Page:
Six Low-Noise, Performance-Oriented Cases, Tested

Building With The Antec Sonata IV

The finished Sonata IV looks pretty good for a steel-and-plastic model, even though we did not apply the one-inch-square logo sticker to the appropriate place on its door (designed to hold standardized builder logos of yesteryear).

Getting to this point was fairly easy with a support kit that consists mainly of screws. Antec also adds a 3.5” bay adapter, power cord, cable ties, and door panel keys.

Optical drive rails are stored inside the cover of each bay, preventing loss. The rails make it easy to remove and reinstall drives, but they still require four screws.

Note that each rail has several holes at the center and a slot at the rear. The below rail alignment provides a flush fit between the optical drive’s face and the case panel’s face.

Antec includes four M3-0.50 thumb screws for attaching a 2.5” drive directly to the side of the 3.5” drive cage. While that part of the build worked fine, it was impossible to attach cables to the drive. This is because the folded edge of the drive cage protrudes directly into the path of the cable, directly beneath the end of its connector. We left our 2.5" SSD attached for looks, without cables, during testing.

Also notice in the above photo that the 3.5” drive bay rails are already screwed into their bays. Removing the thumb screws allows these to be attached to the drive via shoulder screws, which are also factory-installed within silicon grommets to dampen vibrations.

The optical drive slides into its bay until a “click” is heard from its latches, and the hard drive rails slide back into place with the hard drive attached. From there, we simply followed the steps outlined in our How To Build A PC guide.

One thing not covered in our how-to guide is the installation of the USB 3.0 pass-through cable, which connects to the motherboard’s I/O plate. We’re certain that anyone who has come this far knows how to plug in a USB cable.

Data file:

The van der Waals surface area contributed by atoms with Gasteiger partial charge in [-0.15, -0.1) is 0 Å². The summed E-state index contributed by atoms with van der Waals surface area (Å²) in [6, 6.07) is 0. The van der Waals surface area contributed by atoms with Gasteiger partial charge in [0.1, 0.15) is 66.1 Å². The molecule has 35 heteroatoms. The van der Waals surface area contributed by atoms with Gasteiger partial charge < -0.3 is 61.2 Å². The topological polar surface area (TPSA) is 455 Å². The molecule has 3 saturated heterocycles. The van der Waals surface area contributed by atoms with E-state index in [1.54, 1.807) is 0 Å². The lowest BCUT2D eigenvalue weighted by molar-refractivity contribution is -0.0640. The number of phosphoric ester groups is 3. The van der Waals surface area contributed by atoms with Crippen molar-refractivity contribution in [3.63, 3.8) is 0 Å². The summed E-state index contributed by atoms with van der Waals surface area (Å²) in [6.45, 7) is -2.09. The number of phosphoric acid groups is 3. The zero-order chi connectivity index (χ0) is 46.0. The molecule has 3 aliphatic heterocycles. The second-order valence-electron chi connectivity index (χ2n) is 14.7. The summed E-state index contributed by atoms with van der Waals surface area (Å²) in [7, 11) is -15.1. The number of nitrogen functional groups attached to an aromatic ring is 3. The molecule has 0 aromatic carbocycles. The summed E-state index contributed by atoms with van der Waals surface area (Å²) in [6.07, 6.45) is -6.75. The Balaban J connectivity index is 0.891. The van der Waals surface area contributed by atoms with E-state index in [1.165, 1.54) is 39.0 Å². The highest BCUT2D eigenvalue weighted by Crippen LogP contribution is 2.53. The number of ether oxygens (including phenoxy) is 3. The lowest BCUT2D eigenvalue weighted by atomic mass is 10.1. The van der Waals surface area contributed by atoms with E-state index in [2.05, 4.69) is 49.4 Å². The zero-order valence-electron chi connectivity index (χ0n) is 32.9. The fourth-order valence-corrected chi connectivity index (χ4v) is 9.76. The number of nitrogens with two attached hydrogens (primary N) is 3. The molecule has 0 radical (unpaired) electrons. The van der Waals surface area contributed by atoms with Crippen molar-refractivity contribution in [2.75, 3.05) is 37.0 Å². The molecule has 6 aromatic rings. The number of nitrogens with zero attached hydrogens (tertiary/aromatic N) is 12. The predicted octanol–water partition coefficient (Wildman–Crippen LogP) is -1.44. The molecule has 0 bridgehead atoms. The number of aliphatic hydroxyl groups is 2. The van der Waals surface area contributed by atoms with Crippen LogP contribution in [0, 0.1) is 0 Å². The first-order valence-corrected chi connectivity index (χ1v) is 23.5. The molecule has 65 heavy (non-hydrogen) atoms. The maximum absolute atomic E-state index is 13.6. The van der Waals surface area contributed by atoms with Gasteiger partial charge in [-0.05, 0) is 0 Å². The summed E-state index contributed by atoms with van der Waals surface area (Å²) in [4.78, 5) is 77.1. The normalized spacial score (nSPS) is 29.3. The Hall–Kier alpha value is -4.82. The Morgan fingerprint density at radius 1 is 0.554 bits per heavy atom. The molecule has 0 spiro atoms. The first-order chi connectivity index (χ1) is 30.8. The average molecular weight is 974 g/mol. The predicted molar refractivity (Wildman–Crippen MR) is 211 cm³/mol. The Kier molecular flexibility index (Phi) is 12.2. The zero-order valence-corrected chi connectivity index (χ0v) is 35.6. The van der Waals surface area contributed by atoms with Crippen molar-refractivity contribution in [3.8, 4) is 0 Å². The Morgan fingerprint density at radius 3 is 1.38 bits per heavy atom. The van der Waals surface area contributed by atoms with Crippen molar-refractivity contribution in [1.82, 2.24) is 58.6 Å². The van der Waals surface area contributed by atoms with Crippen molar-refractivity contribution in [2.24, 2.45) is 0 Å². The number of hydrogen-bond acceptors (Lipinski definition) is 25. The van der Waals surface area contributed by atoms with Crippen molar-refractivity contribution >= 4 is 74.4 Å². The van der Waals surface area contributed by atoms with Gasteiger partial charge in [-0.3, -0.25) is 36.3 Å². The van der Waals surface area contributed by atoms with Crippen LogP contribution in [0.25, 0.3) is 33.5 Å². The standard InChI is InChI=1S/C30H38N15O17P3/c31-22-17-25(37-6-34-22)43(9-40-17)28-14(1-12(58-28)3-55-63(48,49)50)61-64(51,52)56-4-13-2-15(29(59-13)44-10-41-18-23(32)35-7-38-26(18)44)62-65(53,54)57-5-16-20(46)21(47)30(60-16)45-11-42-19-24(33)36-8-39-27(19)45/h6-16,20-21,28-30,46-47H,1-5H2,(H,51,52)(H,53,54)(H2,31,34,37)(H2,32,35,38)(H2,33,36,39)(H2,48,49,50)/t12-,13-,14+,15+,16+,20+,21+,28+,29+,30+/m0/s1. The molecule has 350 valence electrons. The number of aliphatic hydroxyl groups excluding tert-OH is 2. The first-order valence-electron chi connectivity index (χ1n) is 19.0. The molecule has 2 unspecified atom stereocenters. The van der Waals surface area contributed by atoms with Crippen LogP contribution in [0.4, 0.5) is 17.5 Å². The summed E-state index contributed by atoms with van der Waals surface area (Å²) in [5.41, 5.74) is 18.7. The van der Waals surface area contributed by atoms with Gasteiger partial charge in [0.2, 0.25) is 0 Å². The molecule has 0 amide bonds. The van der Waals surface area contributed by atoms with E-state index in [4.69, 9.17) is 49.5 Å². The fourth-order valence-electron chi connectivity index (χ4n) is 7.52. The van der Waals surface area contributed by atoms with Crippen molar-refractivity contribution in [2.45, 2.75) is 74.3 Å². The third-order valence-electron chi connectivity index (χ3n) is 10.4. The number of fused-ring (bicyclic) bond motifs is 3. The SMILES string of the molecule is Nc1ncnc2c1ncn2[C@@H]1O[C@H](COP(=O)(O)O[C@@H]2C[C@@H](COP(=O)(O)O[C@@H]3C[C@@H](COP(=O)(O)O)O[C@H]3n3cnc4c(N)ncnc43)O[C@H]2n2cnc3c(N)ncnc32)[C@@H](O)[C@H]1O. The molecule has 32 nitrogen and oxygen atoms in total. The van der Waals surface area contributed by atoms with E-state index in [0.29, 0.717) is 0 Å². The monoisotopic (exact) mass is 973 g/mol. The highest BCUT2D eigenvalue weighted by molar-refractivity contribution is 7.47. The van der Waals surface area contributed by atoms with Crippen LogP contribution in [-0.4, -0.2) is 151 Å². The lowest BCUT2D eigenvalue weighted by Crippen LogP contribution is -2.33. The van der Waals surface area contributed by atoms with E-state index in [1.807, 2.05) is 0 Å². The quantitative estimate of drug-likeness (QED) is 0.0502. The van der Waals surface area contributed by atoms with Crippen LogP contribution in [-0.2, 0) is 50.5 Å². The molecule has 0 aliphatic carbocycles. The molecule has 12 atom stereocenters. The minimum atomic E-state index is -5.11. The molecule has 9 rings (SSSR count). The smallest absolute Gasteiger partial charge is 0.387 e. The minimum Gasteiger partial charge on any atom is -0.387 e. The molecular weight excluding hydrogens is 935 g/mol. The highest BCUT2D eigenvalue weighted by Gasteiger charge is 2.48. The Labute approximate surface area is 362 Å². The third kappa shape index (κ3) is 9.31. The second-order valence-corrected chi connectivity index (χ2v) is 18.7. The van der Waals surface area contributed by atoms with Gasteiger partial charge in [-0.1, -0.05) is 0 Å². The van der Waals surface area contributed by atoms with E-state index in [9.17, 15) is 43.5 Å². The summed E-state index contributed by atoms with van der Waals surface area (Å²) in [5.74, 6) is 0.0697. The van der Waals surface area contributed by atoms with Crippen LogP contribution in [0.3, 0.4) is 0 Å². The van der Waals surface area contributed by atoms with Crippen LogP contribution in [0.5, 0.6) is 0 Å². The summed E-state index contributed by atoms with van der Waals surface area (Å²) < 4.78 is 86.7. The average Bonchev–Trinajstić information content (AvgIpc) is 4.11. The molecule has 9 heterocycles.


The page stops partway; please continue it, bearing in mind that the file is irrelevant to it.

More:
Also notice that we changed power supplies from Antec’s included unit. Today’s heat and noise results demand that we use the same power supply in every build, so we decided to grab our latest standardized part.

Thomas Soderstrom
Thomas Soderstrom is a Senior Staff Editor at Tom's Hardware US. He tests and reviews cases, cooling, memory and motherboards.
  • Tamz_msc
    i7 2600K at 34.5 GHz? o.O
  • the rv03 is out at less $$$ you guys should do a rv02-E vs rv03 round in the cooling side and thats because the rv03 has more fans
  • dragonsqrrl
    Using a SilverStone Fortress Series FT02B-W here. Basically identical interior design, except in my opinion the exterior is more aesthetically pleasing. Glad to confirm the excellent cooling characteristics.
    Another big plus with the Fortress 2 is the inclusion of sound dampening foam on every panel, but to be entirely honest with you, due to the open nature of the case, I'm really not sure how much sound it's actually dampening.
  • henryvalz
    34.5 Ghz...

    Hell, yes! About time, pushing those extreme overclocks!
  • Gamer-girl
    I think there needs to be info on how much space there is for graphics cards.
  • xmaswraith
    34.5 gigahertz? 34.5 gigahertz? Great Scott!

    Marty, I'm sorry. But the only power source capable of generating 34.5 gigahertz of electricity is a bolt of lightning... (begin back to the future theme song!)
    henryvalz34.5 Ghz...Hell, yes! About time, pushing those extreme overclocks!I bet they were overclocking from Pluto.
  • killerclick
    JOSHSKORNI bet they were overclocking from Pluto.
    Didn't you watch the news? Astronomers sent a dwarf in a rocket to remove Pluto so it doesn't exist anymore.
  • Luay
    RV-03 pushes more air and cools better than the 02, but it's also louder.
  • madsbs
    Yet, as a gaming case, the Raven 2 Evolution may not fulfill the aesthetic or storage needs of some computing professionals